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No room for wastage

With energy conservation an increasingly hot topic within the
process heating industry, stakeholders are now looking towards
innovative methods to reduce energy consumption. Rob Brown, technical
manager for Industrial Boiler Plants at Bosch Commercial and Industrial
Heating, explains how a combination of technologies can be used to
accompany a steam boiler to maximise energy efficiency.

Increasingly, industrial energy users are looking to maximise
energy efficiency and minimise production costs and overheads. Add to
that the increasing requirement for businesses to meet strict energy
targets and there is a real case for reviewing energy use in order to
determine where improvements can be made.

On an industrial and commercial scale, there is arguably no better
place to start improving efficiencies and running costs than by taking a
fresh look at the technologies available in the marketplace and how
these can be utilised to maximise energy efficiency.

While alot can be done by installing modern heating and hot water
technologies to reduce energy usage and lower costs, a case can be made
for the combination of certain technologies to enhance energy efficiency
even further. For example, integrating a Combined Heat and Power module
(CHP) with a steam boiler is an innovative way of utilising the CHP
system’s waste exhaust gas to create a unique arrangement which helps to
increase steam generation efficiency levels.

The combination of steam and CHP

Steam is one of the most widely used commodities for transferring
heat energy. Its use is popular throughout the industry for a broad
range of tasks from mechanical power production, space heating and other
process applications. One of the most common methods of steam
generation is the use of a steam boiler, which operates using three pass

The steam generated should be available at the client’s point of use
in the correct quantity, at the correct pressure, clean, dry and free
from air and other incondensable gases. In an industrial steam heating
system, the purpose of the generation and distribution of steam is to
provide heat at the process heat transfer surface – this could be using a
heat exchanger.

To enhance boiler efficiency, additional heat can be transferred into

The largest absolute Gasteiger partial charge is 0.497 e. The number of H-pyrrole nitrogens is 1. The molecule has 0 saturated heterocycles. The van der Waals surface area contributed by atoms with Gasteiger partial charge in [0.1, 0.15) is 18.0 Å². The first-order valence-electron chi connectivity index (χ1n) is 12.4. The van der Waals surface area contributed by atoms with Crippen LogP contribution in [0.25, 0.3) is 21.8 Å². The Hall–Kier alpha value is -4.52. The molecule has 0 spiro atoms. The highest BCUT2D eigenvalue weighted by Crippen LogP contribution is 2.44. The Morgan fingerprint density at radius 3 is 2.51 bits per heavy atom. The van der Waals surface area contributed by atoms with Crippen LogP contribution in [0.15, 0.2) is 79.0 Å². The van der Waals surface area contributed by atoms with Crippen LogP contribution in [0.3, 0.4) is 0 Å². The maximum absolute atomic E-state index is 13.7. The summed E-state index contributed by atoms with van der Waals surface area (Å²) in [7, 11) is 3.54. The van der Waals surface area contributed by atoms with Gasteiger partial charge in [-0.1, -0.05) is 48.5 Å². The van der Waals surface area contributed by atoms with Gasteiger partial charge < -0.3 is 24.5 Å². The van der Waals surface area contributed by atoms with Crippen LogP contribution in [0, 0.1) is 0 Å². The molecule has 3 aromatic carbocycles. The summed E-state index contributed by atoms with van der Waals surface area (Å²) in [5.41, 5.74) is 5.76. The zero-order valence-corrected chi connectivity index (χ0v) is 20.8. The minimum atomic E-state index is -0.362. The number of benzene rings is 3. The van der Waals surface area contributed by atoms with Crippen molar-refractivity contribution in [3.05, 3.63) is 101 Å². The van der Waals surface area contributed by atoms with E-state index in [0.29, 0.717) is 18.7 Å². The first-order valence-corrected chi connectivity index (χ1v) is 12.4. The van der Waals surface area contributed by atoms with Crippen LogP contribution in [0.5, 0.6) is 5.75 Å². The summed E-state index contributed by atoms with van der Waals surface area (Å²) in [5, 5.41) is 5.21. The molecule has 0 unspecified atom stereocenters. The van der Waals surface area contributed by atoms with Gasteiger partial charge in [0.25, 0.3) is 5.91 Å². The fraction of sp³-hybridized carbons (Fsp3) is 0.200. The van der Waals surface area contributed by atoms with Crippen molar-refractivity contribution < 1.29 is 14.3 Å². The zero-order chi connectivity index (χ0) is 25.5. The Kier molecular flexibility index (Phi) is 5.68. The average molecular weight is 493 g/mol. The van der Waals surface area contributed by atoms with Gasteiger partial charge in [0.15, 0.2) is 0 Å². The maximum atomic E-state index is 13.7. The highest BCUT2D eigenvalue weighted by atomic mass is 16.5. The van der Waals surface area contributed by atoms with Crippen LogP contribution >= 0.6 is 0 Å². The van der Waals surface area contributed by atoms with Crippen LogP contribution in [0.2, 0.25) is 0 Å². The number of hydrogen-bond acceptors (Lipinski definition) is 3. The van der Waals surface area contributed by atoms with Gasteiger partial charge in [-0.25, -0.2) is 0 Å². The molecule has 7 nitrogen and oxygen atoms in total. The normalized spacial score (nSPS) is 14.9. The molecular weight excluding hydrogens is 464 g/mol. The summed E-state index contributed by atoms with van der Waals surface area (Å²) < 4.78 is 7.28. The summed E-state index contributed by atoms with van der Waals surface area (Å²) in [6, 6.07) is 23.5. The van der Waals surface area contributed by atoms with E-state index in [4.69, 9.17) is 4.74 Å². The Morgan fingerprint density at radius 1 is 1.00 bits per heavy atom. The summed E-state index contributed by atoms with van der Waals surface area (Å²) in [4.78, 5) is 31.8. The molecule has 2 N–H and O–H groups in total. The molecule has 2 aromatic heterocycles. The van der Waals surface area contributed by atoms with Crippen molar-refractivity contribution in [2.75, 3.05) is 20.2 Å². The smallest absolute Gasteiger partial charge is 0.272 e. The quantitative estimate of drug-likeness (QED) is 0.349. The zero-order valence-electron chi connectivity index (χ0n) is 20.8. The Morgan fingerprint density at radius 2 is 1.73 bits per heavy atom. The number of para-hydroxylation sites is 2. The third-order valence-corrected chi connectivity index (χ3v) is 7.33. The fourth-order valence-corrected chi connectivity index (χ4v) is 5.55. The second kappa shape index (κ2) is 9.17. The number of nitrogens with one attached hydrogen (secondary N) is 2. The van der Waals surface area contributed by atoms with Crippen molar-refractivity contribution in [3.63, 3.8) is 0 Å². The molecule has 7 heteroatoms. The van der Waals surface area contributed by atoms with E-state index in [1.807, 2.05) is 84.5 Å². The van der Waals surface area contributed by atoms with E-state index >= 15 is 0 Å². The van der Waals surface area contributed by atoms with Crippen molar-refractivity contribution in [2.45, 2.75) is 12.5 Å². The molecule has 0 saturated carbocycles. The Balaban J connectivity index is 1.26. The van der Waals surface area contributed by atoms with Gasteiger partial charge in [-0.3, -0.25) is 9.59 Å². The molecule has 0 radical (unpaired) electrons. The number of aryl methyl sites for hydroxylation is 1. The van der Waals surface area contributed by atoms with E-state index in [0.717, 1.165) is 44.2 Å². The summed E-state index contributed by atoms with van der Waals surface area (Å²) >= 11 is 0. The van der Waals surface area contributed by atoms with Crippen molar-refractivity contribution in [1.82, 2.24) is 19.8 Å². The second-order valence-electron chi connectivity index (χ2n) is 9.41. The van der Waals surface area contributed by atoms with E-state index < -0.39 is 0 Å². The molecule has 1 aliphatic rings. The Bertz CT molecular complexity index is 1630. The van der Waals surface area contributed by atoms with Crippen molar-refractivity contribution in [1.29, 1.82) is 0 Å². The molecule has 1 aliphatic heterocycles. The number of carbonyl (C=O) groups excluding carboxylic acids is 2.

the steam boiler via the waste exhaust gas from a CHP unit. A CHP
module offers a more efficient way to generate heat and electrical power
simultaneously, compared to conventional methods. A typical CHP module
consists of a gas engine, a generator and a heat exchanger system. The
gas engine drives the generator to produce three-phase electrical power,
which feeds in to the main low voltage distribution system where it can
be used locally.

During this process, the heat within the exhaust gases is
produced as a by-product of the usable power and heat generated which,
in a conventional power station, would often be wasted. However, this
exhaust heat generated by a typical CHP module can be re-directed and
may be used in process heating or hot water applications. Through the
use of a waste gas inlet valve, this surplus heat can be transferred to a
specific point of use.

By implementing an innovative fourth smoke tube pass between the CHP
unit and the steam boiler, the surplus heat generated can be driven back
into the steam boiler, thus maximising the energy efficiency of steam

System design

The production of steam was once used for space heating, yet is now
generally more popular for process use. Not only is steam an excellent
carrier of heat, it is also sterile, and thus commonly used in the food,
pharmaceutical and health industries. It is also widely used in
hospitals for sterilisation purposes.

This has meant that companies operating in this sector have generally
had to address the source of electrical power and heat generation in
isolation. As users of the technology will know, the installation of a
steam boiler is very complex, with each steam boiler installation
requiring a bespoke design. Incorporating an innovative fourth pass
technology into any system design between a CHP unit and a steam boiler,
can lead to considerable increases in energy efficiency in comparison
to the conventional, separate electrical power and heat generation. This
will also ensure reduction in CO2 and NOx emissions, providing further
environmental benefits and compliance with the CRC Energy Efficiency


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